Young hopefuls trying to stage a Broadway show on a shoestring are sustained with food by expert shoplifter Harpo. They little suspect that his donations include the special sardine can hiding the Romanoff diamonds! Slinky Madame Egelichi and her henchmen will do anything to get them back, but the Marx Brothers lead them a merry chase. Written by
Rod Crawford <email@example.com>
When Harpo is being searched by the Zoto Brothers, and they're pulling things out of his coat, a mailbox is pulled out with the name "Moss Kaufman" on it. This is a play (no pun intended) on the playwrights, Kaufman and Hart (George S. Kaufman and Moss Hart). Kaufman collaborated on both THE COCOANUTS and ANIMAL CRACKERS for the Marx Brothers. Moss Hart & George S. Kaufman wrote THE MAN WHO CAME TO DINNER in which the character Banjo is based upon Harpo Marx. See more »
Faustino's response when he asks Harpo to "Clear your head" See more »
"Love Happy" is remembered, primarily, as the last "Official" Marx Brothers film (they would all appear in brief vignettes in "The Story of Mankind", seven years later, but not as a team), but if the film were a baseball statistic, it would have an asterik (*), because it truly isn't a showcase of the brothers, together, but a comedy starring Harpo, with Chico in a supporting role, and Groucho doing narration, and making brief appearances, occasionally (rather like the "General Electric Theater" TV episode the brothers would do, in 1959, where Harpo and Chico played crooks with hearts of gold, and Groucho would make a surprise appearance at the finale, as their lawyer).
As a comedy, "Love Happy" is so-so, with Harpo providing some genuine laughs, particularly during an interrogation scene with villains Raymond Burr, Ilona Massey, Eric Blore, and Bruce Gordon, and in the rooftop finale, with Harpo offering the same kind of outrageous physical humor that he had demonstrated in the classic MGM comedies. But the rest of the plot, while mildly entertaining, is simply a musical variation of "Room Service", as an impoverished group of performers (headed by Paul Valentine and future star Vera-Ellen) struggle to put on a Broadway musical.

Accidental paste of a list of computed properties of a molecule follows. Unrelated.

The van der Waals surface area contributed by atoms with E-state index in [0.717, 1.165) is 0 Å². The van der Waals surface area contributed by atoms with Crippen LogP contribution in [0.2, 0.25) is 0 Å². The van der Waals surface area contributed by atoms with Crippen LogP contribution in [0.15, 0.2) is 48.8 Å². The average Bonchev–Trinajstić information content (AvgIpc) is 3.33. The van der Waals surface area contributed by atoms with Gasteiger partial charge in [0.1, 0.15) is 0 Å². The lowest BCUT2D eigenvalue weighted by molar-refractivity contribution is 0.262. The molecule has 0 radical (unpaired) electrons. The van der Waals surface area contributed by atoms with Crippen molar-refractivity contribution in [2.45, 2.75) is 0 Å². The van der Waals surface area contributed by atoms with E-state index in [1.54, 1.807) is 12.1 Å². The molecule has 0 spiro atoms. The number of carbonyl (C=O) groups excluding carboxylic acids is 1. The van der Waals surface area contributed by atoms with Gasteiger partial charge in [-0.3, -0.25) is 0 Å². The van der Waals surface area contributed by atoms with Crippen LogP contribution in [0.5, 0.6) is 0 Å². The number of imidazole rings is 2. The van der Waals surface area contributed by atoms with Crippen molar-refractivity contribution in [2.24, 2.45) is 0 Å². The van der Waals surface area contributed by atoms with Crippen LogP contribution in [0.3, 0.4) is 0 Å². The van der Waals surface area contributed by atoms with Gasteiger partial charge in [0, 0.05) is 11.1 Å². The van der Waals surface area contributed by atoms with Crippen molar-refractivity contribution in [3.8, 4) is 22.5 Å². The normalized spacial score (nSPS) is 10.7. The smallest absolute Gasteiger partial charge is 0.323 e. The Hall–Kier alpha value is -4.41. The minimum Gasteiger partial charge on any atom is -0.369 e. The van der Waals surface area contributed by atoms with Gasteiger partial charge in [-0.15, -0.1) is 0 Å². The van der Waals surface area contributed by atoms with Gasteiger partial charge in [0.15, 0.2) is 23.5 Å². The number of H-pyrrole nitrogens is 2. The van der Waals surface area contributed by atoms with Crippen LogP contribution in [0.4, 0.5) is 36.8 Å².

The back story of the film is possibly more entertaining than the movie, itself; Harpo had wanted to make a solo film throughout the forties, and had tinkered on the script for several years, while soliciting financial backing for the project. Chico, meanwhile, was running up huge gambling debts, as was often the case (while a brilliant card player, he was a notoriously bad gambler), and just as the Marxes had made "A Night in Casablanca", in 1946, to pay off his debts at that time, Harpo brought him into "Love Happy" to do the same. Unfortunately, the end of the decade was a depressed time for film making (with television making inroads into the ticket-buying public), and backers would only fund the project if all three brothers would appear in the movie.
Groucho, by now a genuine TV star, thanks to the "You Bet Your Life" quiz show, hated the script of "Love Happy", and had little desire to co-star in the film. He was, however, loyal to his brothers, and finally reached a compromise; he would only appear briefly, would not have to wear his trademark greasepaint eyebrows and mustache, and would have final approval of his dialog and the performers working with him. He could honestly say he helped 'discover' Marilyn Monroe, at an open audition (watching two other starlets walk across a stage, followed by Marilyn, when asked for his pick for a small role, he raised his eyebrows and quipped, "You're kidding, right?")
Be warned: While "Love Happy" is not terrible, it certainly is no "Night at the Opera", or "Duck Soup"!
16 of 16 people found this review helpful.
Was this review helpful to you?